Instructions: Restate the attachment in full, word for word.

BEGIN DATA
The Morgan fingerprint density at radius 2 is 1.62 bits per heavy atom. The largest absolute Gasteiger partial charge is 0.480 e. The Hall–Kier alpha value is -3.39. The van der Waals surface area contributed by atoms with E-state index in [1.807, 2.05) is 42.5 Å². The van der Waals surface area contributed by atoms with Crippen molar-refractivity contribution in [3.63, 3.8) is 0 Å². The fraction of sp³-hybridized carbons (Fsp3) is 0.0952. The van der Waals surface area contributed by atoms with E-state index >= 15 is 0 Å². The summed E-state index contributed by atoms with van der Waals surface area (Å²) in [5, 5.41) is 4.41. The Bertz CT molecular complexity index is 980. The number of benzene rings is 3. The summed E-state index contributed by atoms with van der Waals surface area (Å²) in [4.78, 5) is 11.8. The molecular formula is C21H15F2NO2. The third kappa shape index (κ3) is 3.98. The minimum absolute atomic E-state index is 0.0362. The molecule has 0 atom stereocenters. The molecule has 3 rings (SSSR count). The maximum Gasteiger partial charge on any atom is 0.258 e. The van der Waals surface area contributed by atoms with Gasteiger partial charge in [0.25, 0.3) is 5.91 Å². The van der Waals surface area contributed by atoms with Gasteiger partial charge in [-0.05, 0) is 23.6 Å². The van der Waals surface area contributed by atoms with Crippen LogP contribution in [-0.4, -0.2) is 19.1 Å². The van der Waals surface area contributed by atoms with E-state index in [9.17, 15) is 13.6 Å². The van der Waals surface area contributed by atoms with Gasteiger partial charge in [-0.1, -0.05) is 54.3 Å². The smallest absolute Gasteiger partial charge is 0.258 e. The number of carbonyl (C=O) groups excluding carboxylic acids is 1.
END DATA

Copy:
The Morgan fingerprint density at radius 2 is 1.62 bits per heavy atom. The largest absolute Gasteiger partial charge is 0.480 e. The Hall–Kier alpha value is -3.39. The van der Waals surface area contributed by atoms with E-state index in [1.807, 2.05) is 42.5 Å². The van der Waals surface area contributed by atoms with Crippen molar-refractivity contribution in [3.63, 3.8) is 0 Å². The fraction of sp³-hybridized carbons (Fsp3) is 0.0952. The van der Waals surface area contributed by atoms with E-state index >= 15 is 0 Å². The summed E-state index contributed by atoms with van der Waals surface area (Å²) in [5, 5.41) is 4.41. The Bertz CT molecular complexity index is 980. The number of benzene rings is 3. The summed E-state index contributed by atoms with van der Waals surface area (Å²) in [4.78, 5) is 11.8. The molecular formula is C21H15F2NO2. The third kappa shape index (κ3) is 3.98. The minimum absolute atomic E-state index is 0.0362. The molecule has 0 atom stereocenters. The molecule has 3 rings (SSSR count). The maximum Gasteiger partial charge on any atom is 0.258 e. The van der Waals surface area contributed by atoms with Gasteiger partial charge in [0.25, 0.3) is 5.91 Å². The van der Waals surface area contributed by atoms with Gasteiger partial charge in [-0.05, 0) is 23.6 Å². The van der Waals surface area contributed by atoms with Crippen LogP contribution in [-0.4, -0.2) is 19.1 Å². The van der Waals surface area contributed by atoms with E-state index in [9.17, 15) is 13.6 Å². The van der Waals surface area contributed by atoms with Gasteiger partial charge in [-0.1, -0.05) is 54.3 Å². The smallest absolute Gasteiger partial charge is 0.258 e. The number of carbonyl (C=O) groups excluding carboxylic acids is 1.